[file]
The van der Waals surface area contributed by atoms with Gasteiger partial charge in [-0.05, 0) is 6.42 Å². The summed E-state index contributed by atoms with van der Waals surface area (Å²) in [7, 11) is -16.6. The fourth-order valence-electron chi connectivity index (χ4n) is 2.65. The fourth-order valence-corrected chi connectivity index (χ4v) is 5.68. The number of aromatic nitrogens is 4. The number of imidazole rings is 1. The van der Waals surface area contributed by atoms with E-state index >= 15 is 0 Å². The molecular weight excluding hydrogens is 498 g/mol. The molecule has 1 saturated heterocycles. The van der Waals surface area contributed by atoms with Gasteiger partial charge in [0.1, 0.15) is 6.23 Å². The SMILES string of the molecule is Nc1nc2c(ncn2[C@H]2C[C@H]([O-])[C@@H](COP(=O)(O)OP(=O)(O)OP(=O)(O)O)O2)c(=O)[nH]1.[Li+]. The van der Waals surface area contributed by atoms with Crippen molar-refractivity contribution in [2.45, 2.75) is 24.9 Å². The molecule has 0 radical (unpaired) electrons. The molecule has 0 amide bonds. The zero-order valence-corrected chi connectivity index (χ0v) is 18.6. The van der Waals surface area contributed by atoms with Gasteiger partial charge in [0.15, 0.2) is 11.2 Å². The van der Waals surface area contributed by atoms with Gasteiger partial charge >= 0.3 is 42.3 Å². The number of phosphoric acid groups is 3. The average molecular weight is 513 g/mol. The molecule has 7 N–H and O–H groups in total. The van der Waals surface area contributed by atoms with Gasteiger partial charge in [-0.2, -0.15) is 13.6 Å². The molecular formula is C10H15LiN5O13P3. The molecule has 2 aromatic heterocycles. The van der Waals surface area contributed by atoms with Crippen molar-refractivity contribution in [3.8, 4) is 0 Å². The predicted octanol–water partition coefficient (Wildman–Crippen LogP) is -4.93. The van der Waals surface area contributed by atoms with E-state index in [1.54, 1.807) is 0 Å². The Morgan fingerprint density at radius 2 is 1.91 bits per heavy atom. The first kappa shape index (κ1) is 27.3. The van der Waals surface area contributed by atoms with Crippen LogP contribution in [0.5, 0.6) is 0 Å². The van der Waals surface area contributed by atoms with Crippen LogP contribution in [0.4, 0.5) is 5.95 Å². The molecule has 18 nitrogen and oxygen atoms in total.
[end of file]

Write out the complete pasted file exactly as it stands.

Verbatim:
The van der Waals surface area contributed by atoms with Gasteiger partial charge in [-0.05, 0) is 6.42 Å². The summed E-state index contributed by atoms with van der Waals surface area (Å²) in [7, 11) is -16.6. The fourth-order valence-electron chi connectivity index (χ4n) is 2.65. The fourth-order valence-corrected chi connectivity index (χ4v) is 5.68. The number of aromatic nitrogens is 4. The number of imidazole rings is 1. The van der Waals surface area contributed by atoms with E-state index >= 15 is 0 Å². The molecular weight excluding hydrogens is 498 g/mol. The molecule has 1 saturated heterocycles. The van der Waals surface area contributed by atoms with Gasteiger partial charge in [0.1, 0.15) is 6.23 Å². The SMILES string of the molecule is Nc1nc2c(ncn2[C@H]2C[C@H]([O-])[C@@H](COP(=O)(O)OP(=O)(O)OP(=O)(O)O)O2)c(=O)[nH]1.[Li+]. The van der Waals surface area contributed by atoms with Crippen molar-refractivity contribution in [2.45, 2.75) is 24.9 Å². The molecule has 0 radical (unpaired) electrons. The molecule has 0 amide bonds. The zero-order valence-corrected chi connectivity index (χ0v) is 18.6. The van der Waals surface area contributed by atoms with Gasteiger partial charge in [0.15, 0.2) is 11.2 Å². The van der Waals surface area contributed by atoms with Gasteiger partial charge >= 0.3 is 42.3 Å². The number of phosphoric acid groups is 3. The average molecular weight is 513 g/mol. The molecule has 7 N–H and O–H groups in total. The van der Waals surface area contributed by atoms with Gasteiger partial charge in [-0.2, -0.15) is 13.6 Å². The molecular formula is C10H15LiN5O13P3. The molecule has 2 aromatic heterocycles. The van der Waals surface area contributed by atoms with Crippen molar-refractivity contribution in [3.8, 4) is 0 Å². The predicted octanol–water partition coefficient (Wildman–Crippen LogP) is -4.93. The van der Waals surface area contributed by atoms with E-state index in [1.54, 1.807) is 0 Å². The Morgan fingerprint density at radius 2 is 1.91 bits per heavy atom. The first kappa shape index (κ1) is 27.3. The van der Waals surface area contributed by atoms with Crippen LogP contribution in [0.5, 0.6) is 0 Å². The van der Waals surface area contributed by atoms with Crippen LogP contribution in [0.4, 0.5) is 5.95 Å². The molecule has 18 nitrogen and oxygen atoms in total.